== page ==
As day at last dawns on the Westernmost regions of the United States of America, her people face a stark choice: while neither candidate has a positive track record on abortion, one promises to be the most pro-abortion, anti-life president in the nation’s 240-year history, while the other makes a newly-minted promise to defend life. The decision made today in the elections of the waning but still-most-powerful nation on earth will have ripple effects throughout the remainder of our lifetimes.
It is on this momentous occasion that Pope Francis, an astute master of symbolic gestures, has chosen to meet with Emma Bonino, Italy’s most famous (and unrepentant) promoter of abortion — and his personal friend. If you are unfamiliar with the name, Bonino is a radical politician and former abortionist who claims to have performed as many as 10,000 abortions in a single year. As Hilary White wrote earlier this year:
In 2010, after I had lived in Italy about two years and had begun to understand the byzantine complexities of this country’s politics, Emma Bonino decided to run for the office of governor of the region of Lazio. Once I found out what kind of person she was, I was seized with the urge to buy a crate of spray paint and go around Rome writing, “10,000 bambini assassinati non abbastanza per Emma ‘la Bicicletta’ Bonino,” on all her posters. “10,000 murdered babies not enough for Emma ‘the bicycle’ Bonino.” I thought of it every time I got off the train at St. Peter’s station in Rome where her face was plastered on nearly every surface. Somehow, I was disuaded from this course of action, and now I wish I had done it. Instead I wrote a few articles about her, and what she stood for, by way of an introduction to English speaking pro-life readers.
It didn’t get around much in the English language press, but this month, the same woman has been praised by Pope Francis. In an interview with Corriere della Sera, the pope, the Vicar of Christ, called Sra. Bonino, “among the great ones of today’s Italy.” The pontiff mentioned her work as foreign minister in Africa: “She offered the best service to Italy to learn about Africa.”
“They say: ‘This is a person who thinks very differently from us [Catholics].’ True, but never mind. We have to look at people, at what they do,” the pope said.
Well, that’s reasonable enough. We do need to look at what they do; quite right. By their fruits ye shall know them, as the expression goes.
A brief resume: Emma Bonino entered Italian politics as a radical feminist and leftist extremist in the ‘70s after she had already made her name synonymous with illegal abortion. She boasted in the press of having invented a hand-held vacuum aspirator out of a jam jar and a bicycle pump, and has since continued to claim that using that device she had personally killed 10,000 “unwanted” children. She is, in short, the Henry Morgentaler of Italy.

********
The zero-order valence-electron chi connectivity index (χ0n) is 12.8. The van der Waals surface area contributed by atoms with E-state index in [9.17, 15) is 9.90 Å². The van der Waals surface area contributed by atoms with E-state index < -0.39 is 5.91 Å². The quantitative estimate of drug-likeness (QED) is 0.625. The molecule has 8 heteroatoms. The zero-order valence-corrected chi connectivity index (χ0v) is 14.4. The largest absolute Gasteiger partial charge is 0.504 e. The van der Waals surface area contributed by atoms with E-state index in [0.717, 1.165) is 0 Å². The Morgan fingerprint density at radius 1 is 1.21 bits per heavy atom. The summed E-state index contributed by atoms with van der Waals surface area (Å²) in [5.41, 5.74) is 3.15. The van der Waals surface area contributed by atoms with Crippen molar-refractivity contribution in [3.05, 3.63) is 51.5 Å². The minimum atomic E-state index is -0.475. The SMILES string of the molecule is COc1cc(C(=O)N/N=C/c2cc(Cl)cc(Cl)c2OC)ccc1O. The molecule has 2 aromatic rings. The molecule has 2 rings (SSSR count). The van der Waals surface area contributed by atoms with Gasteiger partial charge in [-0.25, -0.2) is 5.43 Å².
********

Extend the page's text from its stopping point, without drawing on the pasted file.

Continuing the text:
This, after he waded into American politics again just a few days ago by condemning “physical and social walls” that “close in some and exclude others” — a clear dig at Presidential Candidate Donald Trump’s promise to build a wall on the US/Mexico border. America Magazine reported more from that speech:
The pope said on Saturday that Christians should not give into the temptation to build walls, even in the face of “hateful and cowardly attacks,” a reference to global terrorism.
“Dear Brothers and Sisters,” he said, “all walls fall.”
The speech, given in Spanish to representatives of grassroots social justice organizations from 60 countries, included a lengthy a quote from the Rev. Martin Luther King Jr.
Francis has previously held up the civil rights leader as a great American in his speech to the U.S. Congress last year and he included a quote from King in “Amoris Laetitia,” his apostolic letter about family life.
On Saturday, the pope invoked King to urge the audience to combat fear with bridge building and love.
Francis said “mercy is the best antidote against fear” and that it “is much more effective than walls, that barbed wire fences, than alarms and arms, and it is free. It is the gift of God.”
He also touched on the need for individuals at the grassroots level “to revitalize” democracy around the world that are imperiled due to “the enormous power of economic and media groups that seem to dominate” and repeated his condemnation of placing money above human beings.
Christians have a duty, he said, to be active in political life, but he warned against corruption and arrogance.
“Anyone who is too attached to material things or the mirror, who likes money, lush banquets, sumptuous mansions, refined suits, luxury cars,” he said, should avoid going into politics—as well as the seminary. Instead, political leaders must lead by example, living frugally and humbly.
Francis also offered some advice on how to fight terrorism and oppression, saying, “the best antidote is love. Love heals everything.”
Love heals everything? Love does not bring back the 10,000 babies killed by Emma Bonino, many with a modified bicycle pump. But she and Pope Francis agree about walls and migrants and refugees, it seems — all things he apparently prioritzes over the unmitigated slaughter of little childredn in the womb.
Message received, Holy father. Message received.
Steve Skojec is the Founding Publisher and Executive Director of OnePeterFive.com. He received his BA in Communications and Theology from Franciscan University of Steubenville in 2001. His commentary has appeared in The New York Times, USA Today, The Washington Post, The Washington Times, Crisis Magazine, EWTN, Huffington Post Live, The Fox News Channel, Foreign Policy, and the BBC. Steve and his wife Jamie have seven children.